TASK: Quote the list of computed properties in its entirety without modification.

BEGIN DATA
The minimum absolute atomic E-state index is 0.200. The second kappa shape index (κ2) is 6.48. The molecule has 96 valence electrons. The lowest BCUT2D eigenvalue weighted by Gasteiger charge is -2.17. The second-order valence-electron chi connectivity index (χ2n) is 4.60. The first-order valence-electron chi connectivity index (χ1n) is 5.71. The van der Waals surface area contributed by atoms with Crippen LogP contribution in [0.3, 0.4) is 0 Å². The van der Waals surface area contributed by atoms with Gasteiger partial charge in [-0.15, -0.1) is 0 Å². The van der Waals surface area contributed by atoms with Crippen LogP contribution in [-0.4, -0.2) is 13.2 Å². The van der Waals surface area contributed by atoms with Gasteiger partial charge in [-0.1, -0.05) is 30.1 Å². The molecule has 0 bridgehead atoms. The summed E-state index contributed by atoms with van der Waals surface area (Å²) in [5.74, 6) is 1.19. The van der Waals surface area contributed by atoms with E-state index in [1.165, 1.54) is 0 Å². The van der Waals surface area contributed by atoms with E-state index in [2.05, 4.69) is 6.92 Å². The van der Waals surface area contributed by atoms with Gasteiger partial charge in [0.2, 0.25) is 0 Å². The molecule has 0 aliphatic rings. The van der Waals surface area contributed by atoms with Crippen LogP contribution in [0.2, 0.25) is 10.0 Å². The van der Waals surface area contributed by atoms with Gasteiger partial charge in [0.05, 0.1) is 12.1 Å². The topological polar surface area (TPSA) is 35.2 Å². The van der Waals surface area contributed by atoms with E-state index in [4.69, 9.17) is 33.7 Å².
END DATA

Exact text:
The minimum absolute atomic E-state index is 0.200. The second kappa shape index (κ2) is 6.48. The molecule has 96 valence electrons. The lowest BCUT2D eigenvalue weighted by Gasteiger charge is -2.17. The second-order valence-electron chi connectivity index (χ2n) is 4.60. The first-order valence-electron chi connectivity index (χ1n) is 5.71. The van der Waals surface area contributed by atoms with Crippen LogP contribution in [0.3, 0.4) is 0 Å². The van der Waals surface area contributed by atoms with Gasteiger partial charge in [-0.15, -0.1) is 0 Å². The van der Waals surface area contributed by atoms with Crippen LogP contribution in [-0.4, -0.2) is 13.2 Å². The van der Waals surface area contributed by atoms with Gasteiger partial charge in [-0.1, -0.05) is 30.1 Å². The molecule has 0 bridgehead atoms. The summed E-state index contributed by atoms with van der Waals surface area (Å²) in [5.74, 6) is 1.19. The van der Waals surface area contributed by atoms with E-state index in [1.165, 1.54) is 0 Å². The van der Waals surface area contributed by atoms with E-state index in [2.05, 4.69) is 6.92 Å². The van der Waals surface area contributed by atoms with Gasteiger partial charge in [0.2, 0.25) is 0 Å². The molecule has 0 aliphatic rings. The van der Waals surface area contributed by atoms with Crippen LogP contribution in [0.2, 0.25) is 10.0 Å². The van der Waals surface area contributed by atoms with Gasteiger partial charge in [0.05, 0.1) is 12.1 Å². The topological polar surface area (TPSA) is 35.2 Å². The van der Waals surface area contributed by atoms with E-state index in [4.69, 9.17) is 33.7 Å².